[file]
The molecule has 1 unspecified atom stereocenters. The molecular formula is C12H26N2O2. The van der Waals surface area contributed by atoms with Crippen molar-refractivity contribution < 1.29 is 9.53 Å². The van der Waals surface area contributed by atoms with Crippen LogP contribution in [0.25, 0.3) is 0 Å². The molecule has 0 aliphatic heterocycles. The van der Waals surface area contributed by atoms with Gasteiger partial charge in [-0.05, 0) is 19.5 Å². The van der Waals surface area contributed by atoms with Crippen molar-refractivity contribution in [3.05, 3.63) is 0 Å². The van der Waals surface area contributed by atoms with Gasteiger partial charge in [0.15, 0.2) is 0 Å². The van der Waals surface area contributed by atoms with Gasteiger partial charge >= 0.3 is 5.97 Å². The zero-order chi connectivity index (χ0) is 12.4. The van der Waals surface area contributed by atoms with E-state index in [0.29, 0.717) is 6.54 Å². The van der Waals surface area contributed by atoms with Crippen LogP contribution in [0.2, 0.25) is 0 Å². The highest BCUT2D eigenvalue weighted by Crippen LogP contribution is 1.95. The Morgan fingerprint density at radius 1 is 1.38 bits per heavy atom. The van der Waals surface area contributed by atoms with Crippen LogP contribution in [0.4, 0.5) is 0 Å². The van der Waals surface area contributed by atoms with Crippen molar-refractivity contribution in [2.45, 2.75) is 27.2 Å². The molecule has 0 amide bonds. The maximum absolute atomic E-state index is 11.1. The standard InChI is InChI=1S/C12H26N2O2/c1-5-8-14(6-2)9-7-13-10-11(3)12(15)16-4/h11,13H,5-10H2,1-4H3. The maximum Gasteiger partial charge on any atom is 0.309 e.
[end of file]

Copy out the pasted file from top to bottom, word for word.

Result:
The molecule has 1 unspecified atom stereocenters. The molecular formula is C12H26N2O2. The van der Waals surface area contributed by atoms with Crippen molar-refractivity contribution < 1.29 is 9.53 Å². The van der Waals surface area contributed by atoms with Crippen LogP contribution in [0.25, 0.3) is 0 Å². The molecule has 0 aliphatic heterocycles. The van der Waals surface area contributed by atoms with Gasteiger partial charge in [-0.05, 0) is 19.5 Å². The van der Waals surface area contributed by atoms with Crippen molar-refractivity contribution in [3.05, 3.63) is 0 Å². The van der Waals surface area contributed by atoms with Gasteiger partial charge in [0.15, 0.2) is 0 Å². The van der Waals surface area contributed by atoms with Gasteiger partial charge >= 0.3 is 5.97 Å². The zero-order chi connectivity index (χ0) is 12.4. The van der Waals surface area contributed by atoms with E-state index in [0.29, 0.717) is 6.54 Å². The van der Waals surface area contributed by atoms with Crippen LogP contribution in [0.2, 0.25) is 0 Å². The highest BCUT2D eigenvalue weighted by Crippen LogP contribution is 1.95. The Morgan fingerprint density at radius 1 is 1.38 bits per heavy atom. The van der Waals surface area contributed by atoms with Crippen LogP contribution in [0.4, 0.5) is 0 Å². The van der Waals surface area contributed by atoms with Crippen molar-refractivity contribution in [2.45, 2.75) is 27.2 Å². The molecule has 0 amide bonds. The maximum absolute atomic E-state index is 11.1. The standard InChI is InChI=1S/C12H26N2O2/c1-5-8-14(6-2)9-7-13-10-11(3)12(15)16-4/h11,13H,5-10H2,1-4H3. The maximum Gasteiger partial charge on any atom is 0.309 e.